I took on Robert Gordon’s two-pound tome, “The Rise and Fall of American Growth,” because of its thesis: America’s economy was based almost entirely on one-time inventions “subject to a long succession of subsequent incremental improvements” that gave us a century (1870–1970) of unprecedented growth that, according to author Robert Gordon, cannot be repeated. I had questioned the concept of infinite economic growth from the perspective of an environmentalist: How can you have infinite growth on a finite planet?
If you can get through the intermediate-level economics, Gordon provides sound economic reasoning to be skeptical of the infinite growth theory. “Continuous economic growth requires a continuous stream of new inventions.” But the inventions that could happen only once — electricity, central heating, indoor plumbing — all happened and transformed American life before 1940. Nothing else since has made such a drastic impact on everyday life, Gordon argues, and he doesn’t envision anything else that could.
His discussion of the process and proliferation of such inventions are interesting in and of themselves, if a bit zealous on the details. But he peppers part one of his book with novel links between inventions and outcomes that could keep you reading for their intrigue factor alone, apart from any economic interest. The development of indoor plumbing, for example, led to privacy during bathroom activities (it never occurred to me that this hadn’t always existed). The proliferation of central heating allowed windows to be larger and let more light in, improving mood and health of residents. Railroads drove established merchants out of business due to competition and marked the emergence of the concept of the separation of work and home. The invention of the phone made living alone possible and contributed to the breakup of multi-generation households.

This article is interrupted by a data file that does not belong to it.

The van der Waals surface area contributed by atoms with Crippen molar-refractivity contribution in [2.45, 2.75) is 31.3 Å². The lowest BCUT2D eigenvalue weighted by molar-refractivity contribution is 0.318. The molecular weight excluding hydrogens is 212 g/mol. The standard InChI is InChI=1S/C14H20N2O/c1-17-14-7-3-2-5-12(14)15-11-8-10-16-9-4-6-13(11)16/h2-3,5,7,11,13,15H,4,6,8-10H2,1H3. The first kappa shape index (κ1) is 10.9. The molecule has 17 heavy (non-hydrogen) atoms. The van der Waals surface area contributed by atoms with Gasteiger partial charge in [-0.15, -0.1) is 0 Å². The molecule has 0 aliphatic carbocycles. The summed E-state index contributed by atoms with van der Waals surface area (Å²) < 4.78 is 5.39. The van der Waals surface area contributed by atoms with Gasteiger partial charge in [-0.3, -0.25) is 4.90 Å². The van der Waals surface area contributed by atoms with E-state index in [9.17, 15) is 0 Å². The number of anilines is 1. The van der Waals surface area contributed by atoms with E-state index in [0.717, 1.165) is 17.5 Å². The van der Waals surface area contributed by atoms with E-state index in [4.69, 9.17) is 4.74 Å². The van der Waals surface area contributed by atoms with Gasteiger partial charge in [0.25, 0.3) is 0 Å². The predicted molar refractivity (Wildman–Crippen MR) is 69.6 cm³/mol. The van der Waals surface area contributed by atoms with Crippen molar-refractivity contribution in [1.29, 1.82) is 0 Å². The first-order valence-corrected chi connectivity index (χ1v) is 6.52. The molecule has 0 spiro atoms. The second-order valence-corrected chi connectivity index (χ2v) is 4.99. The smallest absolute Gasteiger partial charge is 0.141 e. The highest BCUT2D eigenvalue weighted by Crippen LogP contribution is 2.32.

We postmodern people often disparage the olden days, thinking of them as dirty, primitive and unenlightened, so it makes sense that “no other era before or since [1870-1940], combined so many elements in which the standard of living increased as quickly.” But Gordon points out how doctors used to make house calls and life insurance agents used to pay weekly visits to their clients. Whatever you think of today’s world, that such arrangements seem strange to us now is an indication of how steeped we are in individualism.
One thing that hasn’t changed is people blaming the indigent for their poverty; since the 1880s, the upper and middle class have had no sympathy for the variability in income and the lack of social safety net for working-class people. The upper class viewed poor people as lazy or unwilling to work, and they still do.
Gordon also points out that the mechanization of jobs at first did not improve conditions but added new, industrial-strength dangers while eliminating jobs for skilled craftspeople. “The invention of the sewing machine created the archetypal sweatshop.” Unmarried women were employed at twice the rate of married women, but women were mistaken if they thought work outside the home was any less tedious or isolating. Conditions for women were often worse than those for men.